Bursting the Bubble? Russia’s A2AD-Capabilities in the Baltic Sea Region
(Source: Swedish Defence Research Center, FOI; issued March 04, 2019)
The Russian mobile theater ballistic missile system 9K720 Iskander (SS-26 Stone) seen here on a launcher vehicle alongside its reloading vehicle. (TUS MoD photo)
Western nations are concerned about Russia’s capability to prevent – from a distance – an enemy’s access to a geographic area (A2/AD). A new FOI report, “Bursting the bubble?” describes the danger as exaggerated and analyzes several possible countermeasures.

A2/AD is a military buzzword for the ability to deter, at a distance, an enemy’s deployment in a geographic area. With the aid of sensors that can see enemy targets at great distance and by using long-distance missiles, an enemy’s units can be resisted long before they reach their targets. A2/AD systems have been likened to “steel domes,” or “bubbles,” which make it impossible for an adversary to attack targets or send reinforcements to an area.

When Russia annexed Crimea and attacked eastern Ukraine, the West worried about an attack against the Baltic. Fears were aroused that in such a scenario Russia would be able to “cut off” the Baltic Sea using A2/AD resources. This would make it impossible for NATO to aid its Baltic members with weapons and troops.

“In our report we establish that Russia’s A2/AD capability is less effective than what is claimed by either the Russian military or the Western press. For one thing, it’s more difficult than many people think to detect and strike a target that’s tens of kilometres away,” says Robert Dalsjö, Deputy Research Director at FOI, who wrote the report with Michael Jonsson.

Secondly, analysis shows that the actual range of the new Russian anti-aircraft system, S-400, which is promoted as having a range of 400 kilometres, is actually only 150-200 kilometres. Against low-flying missiles, the S-400’s range may be as short as 20 kilometres.

“This demonstrates that Russian A2/AD does not preclude the possibility of reinforcing the Baltic against a Russian attack. It is not hopeless, as some debaters would claim,” observes Robert Dalsjö.

Active and passive countermeasures

There are several measures for countering A2/AD systems. Some are passive, such as flying around the coverage area of sensors, or stationing troops at a location in good time. Others are active countermeasures, both “soft,” in the form of electronic jamming or chaff dispersed from aircraft, and “hard,” where portions of overall capability are physically knocked out.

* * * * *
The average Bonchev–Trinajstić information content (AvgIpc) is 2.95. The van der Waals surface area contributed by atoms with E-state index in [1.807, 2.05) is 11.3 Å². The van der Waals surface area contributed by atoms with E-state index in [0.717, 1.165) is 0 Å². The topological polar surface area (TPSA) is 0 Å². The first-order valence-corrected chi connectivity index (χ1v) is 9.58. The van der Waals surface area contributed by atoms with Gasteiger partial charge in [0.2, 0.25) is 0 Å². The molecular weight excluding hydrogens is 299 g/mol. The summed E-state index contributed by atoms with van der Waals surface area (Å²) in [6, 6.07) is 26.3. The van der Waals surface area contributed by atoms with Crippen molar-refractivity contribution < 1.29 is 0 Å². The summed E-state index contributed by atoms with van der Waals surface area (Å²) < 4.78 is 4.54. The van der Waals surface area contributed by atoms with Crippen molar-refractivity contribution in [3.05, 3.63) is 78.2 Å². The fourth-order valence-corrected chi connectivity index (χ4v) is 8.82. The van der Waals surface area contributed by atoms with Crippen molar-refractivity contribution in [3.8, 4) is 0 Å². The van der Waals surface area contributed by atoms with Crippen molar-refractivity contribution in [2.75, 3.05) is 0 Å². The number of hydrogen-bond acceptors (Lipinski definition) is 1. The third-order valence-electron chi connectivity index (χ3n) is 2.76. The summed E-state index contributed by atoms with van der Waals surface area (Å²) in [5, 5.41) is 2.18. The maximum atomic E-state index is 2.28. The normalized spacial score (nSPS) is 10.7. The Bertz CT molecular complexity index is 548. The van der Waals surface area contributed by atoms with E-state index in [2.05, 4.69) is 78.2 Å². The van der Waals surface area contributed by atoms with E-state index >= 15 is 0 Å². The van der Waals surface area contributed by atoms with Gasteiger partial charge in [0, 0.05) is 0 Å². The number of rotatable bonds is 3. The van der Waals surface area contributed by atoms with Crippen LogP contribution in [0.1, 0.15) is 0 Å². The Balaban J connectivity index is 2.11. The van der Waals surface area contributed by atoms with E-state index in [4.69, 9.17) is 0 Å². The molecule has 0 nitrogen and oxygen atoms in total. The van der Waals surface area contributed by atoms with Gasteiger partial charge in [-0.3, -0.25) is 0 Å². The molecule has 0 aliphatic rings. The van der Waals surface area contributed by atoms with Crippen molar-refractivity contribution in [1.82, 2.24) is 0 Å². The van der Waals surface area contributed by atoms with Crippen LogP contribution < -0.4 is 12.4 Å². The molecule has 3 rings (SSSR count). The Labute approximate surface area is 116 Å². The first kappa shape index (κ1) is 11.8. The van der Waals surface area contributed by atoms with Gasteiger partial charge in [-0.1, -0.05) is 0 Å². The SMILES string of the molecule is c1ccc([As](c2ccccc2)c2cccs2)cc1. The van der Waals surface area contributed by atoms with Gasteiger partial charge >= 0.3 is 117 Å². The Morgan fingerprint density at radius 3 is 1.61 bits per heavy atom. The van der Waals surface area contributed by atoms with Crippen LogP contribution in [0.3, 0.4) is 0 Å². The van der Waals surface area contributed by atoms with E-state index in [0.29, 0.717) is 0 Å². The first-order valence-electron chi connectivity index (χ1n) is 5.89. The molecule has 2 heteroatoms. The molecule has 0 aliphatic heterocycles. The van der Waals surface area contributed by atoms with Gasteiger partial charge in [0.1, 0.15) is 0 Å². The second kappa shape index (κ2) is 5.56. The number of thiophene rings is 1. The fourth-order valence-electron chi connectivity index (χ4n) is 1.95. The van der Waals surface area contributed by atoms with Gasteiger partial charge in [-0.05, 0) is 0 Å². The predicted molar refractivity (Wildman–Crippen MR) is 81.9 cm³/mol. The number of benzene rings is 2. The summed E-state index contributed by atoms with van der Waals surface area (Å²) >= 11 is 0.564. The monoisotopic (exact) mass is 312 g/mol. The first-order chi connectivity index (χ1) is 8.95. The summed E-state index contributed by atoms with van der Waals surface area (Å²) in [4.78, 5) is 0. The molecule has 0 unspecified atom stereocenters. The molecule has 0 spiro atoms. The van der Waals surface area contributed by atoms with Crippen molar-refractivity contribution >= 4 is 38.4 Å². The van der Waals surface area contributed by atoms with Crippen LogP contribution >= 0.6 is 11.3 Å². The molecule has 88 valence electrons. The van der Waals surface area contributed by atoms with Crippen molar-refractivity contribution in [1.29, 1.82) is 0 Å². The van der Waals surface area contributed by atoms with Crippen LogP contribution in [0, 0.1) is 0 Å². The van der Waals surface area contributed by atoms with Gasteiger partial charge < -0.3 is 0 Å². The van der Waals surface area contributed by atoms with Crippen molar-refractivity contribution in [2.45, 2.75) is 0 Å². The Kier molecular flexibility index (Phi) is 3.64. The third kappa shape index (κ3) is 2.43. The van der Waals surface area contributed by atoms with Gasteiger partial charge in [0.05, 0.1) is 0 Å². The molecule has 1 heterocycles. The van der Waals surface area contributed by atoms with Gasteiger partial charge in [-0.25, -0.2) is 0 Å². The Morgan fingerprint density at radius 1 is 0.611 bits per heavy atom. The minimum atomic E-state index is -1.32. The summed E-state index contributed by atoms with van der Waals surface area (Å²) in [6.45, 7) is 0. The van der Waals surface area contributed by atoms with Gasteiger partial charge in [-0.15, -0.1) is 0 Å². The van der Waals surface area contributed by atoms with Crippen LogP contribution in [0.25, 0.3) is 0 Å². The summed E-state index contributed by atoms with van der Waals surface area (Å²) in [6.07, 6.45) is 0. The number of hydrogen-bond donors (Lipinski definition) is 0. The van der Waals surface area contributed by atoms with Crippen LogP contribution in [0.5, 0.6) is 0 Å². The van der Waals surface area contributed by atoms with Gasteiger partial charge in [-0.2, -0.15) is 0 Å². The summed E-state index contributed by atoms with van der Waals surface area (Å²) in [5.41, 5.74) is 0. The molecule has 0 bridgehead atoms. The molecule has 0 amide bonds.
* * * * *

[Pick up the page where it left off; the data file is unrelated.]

“One can neutralise an entire system by knocking out just one link in a functional chain, for example a data link or a fire-control radar. And since seeing over the horizon requires airborne radar, it may then be enough to shoot down the radar aircraft,” says Robert Dalsjö.

To support their thesis, the researchers find support from, among other things, the war in Syria.

“There, we’ve seen how aircraft have merely flown detours around the areas where the Russian systems can operate. We can also see that in spite of the fact that the Russians have sold one of their most modern anti-aircraft systems to Syria, the Syrians haven’t managed to shoot down a single Western plane and, in thirty years, only an isolated few Israeli planes.”

However, making Russia’s A2/AD capability into a manageable problem requires commitments, according to the report.

“Western armed forces have long been fighting against poorly equipped adversaries, such as for example the Taliban. Thus, capacity-building and investments are now required in areas such as electronic warfare, countermeasures and guided weapons,” concludes Robert Dalsjö.


Click here for the full report (116 PDF pages) on the FOI website.

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